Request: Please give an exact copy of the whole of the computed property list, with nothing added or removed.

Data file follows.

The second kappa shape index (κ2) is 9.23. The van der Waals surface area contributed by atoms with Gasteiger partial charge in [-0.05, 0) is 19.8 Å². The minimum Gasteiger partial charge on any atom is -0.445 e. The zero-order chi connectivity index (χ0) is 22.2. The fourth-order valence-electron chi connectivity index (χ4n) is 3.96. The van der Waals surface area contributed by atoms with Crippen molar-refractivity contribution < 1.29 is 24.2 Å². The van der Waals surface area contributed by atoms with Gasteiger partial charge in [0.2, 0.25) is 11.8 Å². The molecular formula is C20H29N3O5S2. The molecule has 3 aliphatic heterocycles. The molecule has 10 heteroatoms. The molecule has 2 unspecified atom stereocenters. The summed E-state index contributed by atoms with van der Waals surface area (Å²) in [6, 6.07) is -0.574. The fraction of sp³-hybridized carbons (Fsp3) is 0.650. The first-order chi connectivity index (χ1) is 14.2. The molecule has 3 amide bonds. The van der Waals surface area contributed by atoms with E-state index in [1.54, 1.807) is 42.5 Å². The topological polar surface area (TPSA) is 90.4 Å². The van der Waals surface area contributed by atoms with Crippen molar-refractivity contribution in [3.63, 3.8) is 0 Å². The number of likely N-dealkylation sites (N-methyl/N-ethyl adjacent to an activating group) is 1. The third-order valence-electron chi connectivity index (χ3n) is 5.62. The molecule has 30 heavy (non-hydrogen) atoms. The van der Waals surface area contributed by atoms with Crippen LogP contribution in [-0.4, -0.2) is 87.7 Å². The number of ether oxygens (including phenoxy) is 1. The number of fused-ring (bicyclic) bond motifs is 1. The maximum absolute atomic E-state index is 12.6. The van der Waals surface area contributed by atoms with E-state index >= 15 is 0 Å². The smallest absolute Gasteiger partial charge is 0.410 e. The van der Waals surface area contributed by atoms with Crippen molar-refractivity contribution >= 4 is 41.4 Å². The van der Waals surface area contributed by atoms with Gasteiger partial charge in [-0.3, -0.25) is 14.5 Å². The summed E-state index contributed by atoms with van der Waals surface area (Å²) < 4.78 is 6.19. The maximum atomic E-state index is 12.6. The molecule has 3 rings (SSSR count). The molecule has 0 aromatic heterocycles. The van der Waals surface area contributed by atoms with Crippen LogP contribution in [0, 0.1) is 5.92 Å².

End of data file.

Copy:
The second kappa shape index (κ2) is 9.23. The van der Waals surface area contributed by atoms with Gasteiger partial charge in [-0.05, 0) is 19.8 Å². The minimum Gasteiger partial charge on any atom is -0.445 e. The zero-order chi connectivity index (χ0) is 22.2. The fourth-order valence-electron chi connectivity index (χ4n) is 3.96. The van der Waals surface area contributed by atoms with Crippen molar-refractivity contribution < 1.29 is 24.2 Å². The van der Waals surface area contributed by atoms with Gasteiger partial charge in [0.2, 0.25) is 11.8 Å². The molecular formula is C20H29N3O5S2. The molecule has 3 aliphatic heterocycles. The molecule has 10 heteroatoms. The molecule has 2 unspecified atom stereocenters. The summed E-state index contributed by atoms with van der Waals surface area (Å²) in [6, 6.07) is -0.574. The fraction of sp³-hybridized carbons (Fsp3) is 0.650. The first-order chi connectivity index (χ1) is 14.2. The molecule has 3 amide bonds. The van der Waals surface area contributed by atoms with E-state index in [1.54, 1.807) is 42.5 Å². The topological polar surface area (TPSA) is 90.4 Å². The van der Waals surface area contributed by atoms with Crippen molar-refractivity contribution in [3.63, 3.8) is 0 Å². The number of likely N-dealkylation sites (N-methyl/N-ethyl adjacent to an activating group) is 1. The third-order valence-electron chi connectivity index (χ3n) is 5.62. The molecule has 30 heavy (non-hydrogen) atoms. The van der Waals surface area contributed by atoms with Crippen LogP contribution in [-0.4, -0.2) is 87.7 Å². The number of ether oxygens (including phenoxy) is 1. The number of fused-ring (bicyclic) bond motifs is 1. The maximum absolute atomic E-state index is 12.6. The van der Waals surface area contributed by atoms with E-state index >= 15 is 0 Å². The smallest absolute Gasteiger partial charge is 0.410 e. The van der Waals surface area contributed by atoms with Crippen molar-refractivity contribution >= 4 is 41.4 Å². The van der Waals surface area contributed by atoms with Gasteiger partial charge in [-0.3, -0.25) is 14.5 Å². The summed E-state index contributed by atoms with van der Waals surface area (Å²) < 4.78 is 6.19. The maximum atomic E-state index is 12.6. The molecule has 3 rings (SSSR count). The molecule has 0 aromatic heterocycles. The van der Waals surface area contributed by atoms with Crippen LogP contribution in [0, 0.1) is 5.92 Å².